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Presurgical fentanyl vs caudal block and the incidence of adverse respiratory events in children after orchidopexy.

Author(s): Khalil SN, Matuszczak ME, Maposa D, Bolos ME, Lingadevaru HS, Chuang AZ

Affiliation(s): Department of Anesthesiology, The University of Texas Medical School at Houston, Houston, TX 77030-1503, USA. Samia.N.Khalil@uth.tmc.edu

Publication date & source: 2009-12, Paediatr Anaesth., 19(12):1220-5.

Publication type: Comparative Study; Randomized Controlled Trial; Research Support, Non-U.S. Gov't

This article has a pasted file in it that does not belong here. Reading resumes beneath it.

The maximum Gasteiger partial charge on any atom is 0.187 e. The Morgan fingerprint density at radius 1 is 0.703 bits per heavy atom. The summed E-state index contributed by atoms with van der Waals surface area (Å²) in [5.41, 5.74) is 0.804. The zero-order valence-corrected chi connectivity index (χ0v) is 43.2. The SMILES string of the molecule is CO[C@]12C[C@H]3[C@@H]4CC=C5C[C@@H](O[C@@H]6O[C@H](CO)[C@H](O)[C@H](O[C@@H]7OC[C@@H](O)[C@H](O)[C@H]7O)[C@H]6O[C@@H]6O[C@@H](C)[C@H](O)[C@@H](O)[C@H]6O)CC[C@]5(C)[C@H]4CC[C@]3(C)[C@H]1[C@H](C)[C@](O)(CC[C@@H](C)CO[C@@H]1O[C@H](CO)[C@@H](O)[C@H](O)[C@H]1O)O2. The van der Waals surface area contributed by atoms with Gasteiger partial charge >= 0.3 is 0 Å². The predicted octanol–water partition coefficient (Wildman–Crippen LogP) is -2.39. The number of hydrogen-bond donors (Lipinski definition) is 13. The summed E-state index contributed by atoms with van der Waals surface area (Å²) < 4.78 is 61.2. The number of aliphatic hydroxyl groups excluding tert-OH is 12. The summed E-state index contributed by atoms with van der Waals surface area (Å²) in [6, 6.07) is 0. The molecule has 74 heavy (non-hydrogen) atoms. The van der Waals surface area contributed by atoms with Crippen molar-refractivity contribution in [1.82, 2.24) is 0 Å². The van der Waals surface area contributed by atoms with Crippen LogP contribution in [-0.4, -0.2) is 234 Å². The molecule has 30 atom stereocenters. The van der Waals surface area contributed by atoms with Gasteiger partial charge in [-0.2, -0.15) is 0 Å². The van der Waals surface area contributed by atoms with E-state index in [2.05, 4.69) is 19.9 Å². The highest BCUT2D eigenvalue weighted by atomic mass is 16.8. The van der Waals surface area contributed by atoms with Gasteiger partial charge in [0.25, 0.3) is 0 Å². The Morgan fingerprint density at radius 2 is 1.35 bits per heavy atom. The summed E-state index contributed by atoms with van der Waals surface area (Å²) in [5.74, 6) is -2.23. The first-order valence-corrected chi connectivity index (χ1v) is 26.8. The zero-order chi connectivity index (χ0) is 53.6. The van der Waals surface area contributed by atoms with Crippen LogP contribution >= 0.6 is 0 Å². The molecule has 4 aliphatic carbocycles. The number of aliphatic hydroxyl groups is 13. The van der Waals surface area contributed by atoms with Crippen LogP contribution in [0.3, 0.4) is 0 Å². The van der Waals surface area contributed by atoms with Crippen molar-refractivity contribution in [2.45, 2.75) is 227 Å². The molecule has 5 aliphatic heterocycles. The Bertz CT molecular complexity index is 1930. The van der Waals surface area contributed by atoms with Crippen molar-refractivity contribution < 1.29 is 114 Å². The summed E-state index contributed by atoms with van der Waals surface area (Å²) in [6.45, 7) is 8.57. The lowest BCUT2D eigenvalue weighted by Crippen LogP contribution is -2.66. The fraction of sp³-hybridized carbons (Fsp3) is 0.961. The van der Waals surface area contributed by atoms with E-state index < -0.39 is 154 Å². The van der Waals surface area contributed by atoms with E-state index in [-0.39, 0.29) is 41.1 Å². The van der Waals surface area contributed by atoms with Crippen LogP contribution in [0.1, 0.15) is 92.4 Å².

BACKGROUND: There is controversy about the etiology of early postoperative hypoxemia. Age, weight, intubation, surgical procedure, use of muscle relaxants, and/or administration of opioids may affect the incidence of early postoperative hypoxemia. In this prospective, randomized, and single-blinded study, we evaluated whether the administration of caudal analgesia vs i.v. fentanyl affected the number of children who develop postextubation adverse upper airway respiratory events, (upper airway obstruction, laryngospasm) and/or early postoperative hypoxemia. METHODS/MATERIALS: Institutional approval and written parental informed consents were obtained. Thirty-eight healthy outpatient boys, aged 1-6 years, scheduled for elective orchidopexy were randomized to receive pain relief either with a presurgical caudal block or by i.v. fentanyl. The primary outcome of the study was the number of children who developed postextubation adverse upper airway respiratory events and/or early postoperative hypoxemia. RESULTS: The number of boys who developed postextubation adverse upper airway respiratory events and/or early postoperative hypoxemia in the caudal group was less compared with those in the fentanyl group (P = 0.04). CONCLUSIONS: Compared to fentanyl, placement of a presurgical caudal block in boys scheduled for orchidopexy was associated with a lower incidence of postextubation adverse upper airway respiratory events and/or early postoperative hypoxemia.

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